• PRINCIPLE #3 – God helps us and teaches us.

              • When God asks us to do something for Him, He will not leave us alone

              • He will help us and teach us, too

              • What is the Lord asking you to do that you feel inadequate or unprepared to do?

              • Do you believe He will help you to have the strength and courage to speak and He will teach you what to say?

              • #2 – My Next Step Today Is To: ​​ Ask the Lord to help me have the strength and courage to speak to __________ (name) about ____________ and trust Him to teach me what to say.

            • God will help you and teach you

        • The Lord addressed all of Moses’ fears and excuses, so Moses finally confessed his true feelings

    • Excuse [verb] (vv. 13-17)

        • Moses’ confession (v. 13)

          • Lord

            • Moses does not address God as Jehovah [Lord] (the existing One; the proper name of the one true God)

            • Instead he uses Adonai [Lord] (lord, master, sovereign)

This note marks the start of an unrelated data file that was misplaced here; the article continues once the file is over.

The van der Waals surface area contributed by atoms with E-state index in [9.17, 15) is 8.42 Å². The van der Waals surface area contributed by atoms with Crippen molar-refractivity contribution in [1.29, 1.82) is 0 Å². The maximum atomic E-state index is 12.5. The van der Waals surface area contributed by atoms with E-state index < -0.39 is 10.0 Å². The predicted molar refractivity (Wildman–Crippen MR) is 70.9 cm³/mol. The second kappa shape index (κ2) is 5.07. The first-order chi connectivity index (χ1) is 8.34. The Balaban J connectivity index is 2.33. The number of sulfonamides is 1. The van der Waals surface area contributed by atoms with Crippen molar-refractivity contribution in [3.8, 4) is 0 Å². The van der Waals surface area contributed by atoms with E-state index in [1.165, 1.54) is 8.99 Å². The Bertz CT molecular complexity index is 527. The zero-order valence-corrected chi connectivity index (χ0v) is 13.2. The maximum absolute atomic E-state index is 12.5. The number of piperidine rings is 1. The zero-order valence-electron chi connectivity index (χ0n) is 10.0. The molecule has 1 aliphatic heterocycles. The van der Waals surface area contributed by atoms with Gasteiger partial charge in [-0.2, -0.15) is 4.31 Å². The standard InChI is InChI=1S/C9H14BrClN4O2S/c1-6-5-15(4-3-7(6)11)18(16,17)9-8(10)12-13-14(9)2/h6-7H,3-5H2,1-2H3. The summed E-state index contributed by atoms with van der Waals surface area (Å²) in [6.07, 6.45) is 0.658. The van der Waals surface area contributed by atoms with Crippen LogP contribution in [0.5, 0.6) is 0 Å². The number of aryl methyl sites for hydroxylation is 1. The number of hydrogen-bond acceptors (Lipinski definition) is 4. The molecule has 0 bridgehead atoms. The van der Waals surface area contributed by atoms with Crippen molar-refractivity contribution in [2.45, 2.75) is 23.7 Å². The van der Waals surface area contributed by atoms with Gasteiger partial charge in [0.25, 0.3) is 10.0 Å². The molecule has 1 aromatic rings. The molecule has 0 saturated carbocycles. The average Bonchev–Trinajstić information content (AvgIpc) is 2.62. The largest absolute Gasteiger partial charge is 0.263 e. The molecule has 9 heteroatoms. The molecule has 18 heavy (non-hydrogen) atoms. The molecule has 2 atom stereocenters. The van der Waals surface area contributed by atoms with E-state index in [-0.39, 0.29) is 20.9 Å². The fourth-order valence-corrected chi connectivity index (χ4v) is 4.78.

• Moses did not want to do what God was calling him to do

            • He said it in the most neutral and non-offensive way as possible

            • “‘Send by the hand of whomever you will send’ (but not me, understood).” ​​ [Mackay, 95]

            • “Every one of his questions had been answered in stunning ways. ​​ Now he basically said, ‘Here I am, send someone else.’” ​​ [Merida, Christ-Centered Exposition: Exalting Jesus in Exodus, 31]

            • Isaiah the prophet, when called, said, here I am, send me (Isaiah 6:8)

          • How many of us have told the Lord the same thing that Moses did – “Here I am, send someone else”?

            • When He has asked us to share the Gospel with our neighbor

            • When He has asked us to serve at the local food pantry

            • When He has asked us to teach Sunday school or children’s church

            • When He has asked us to give sacrificially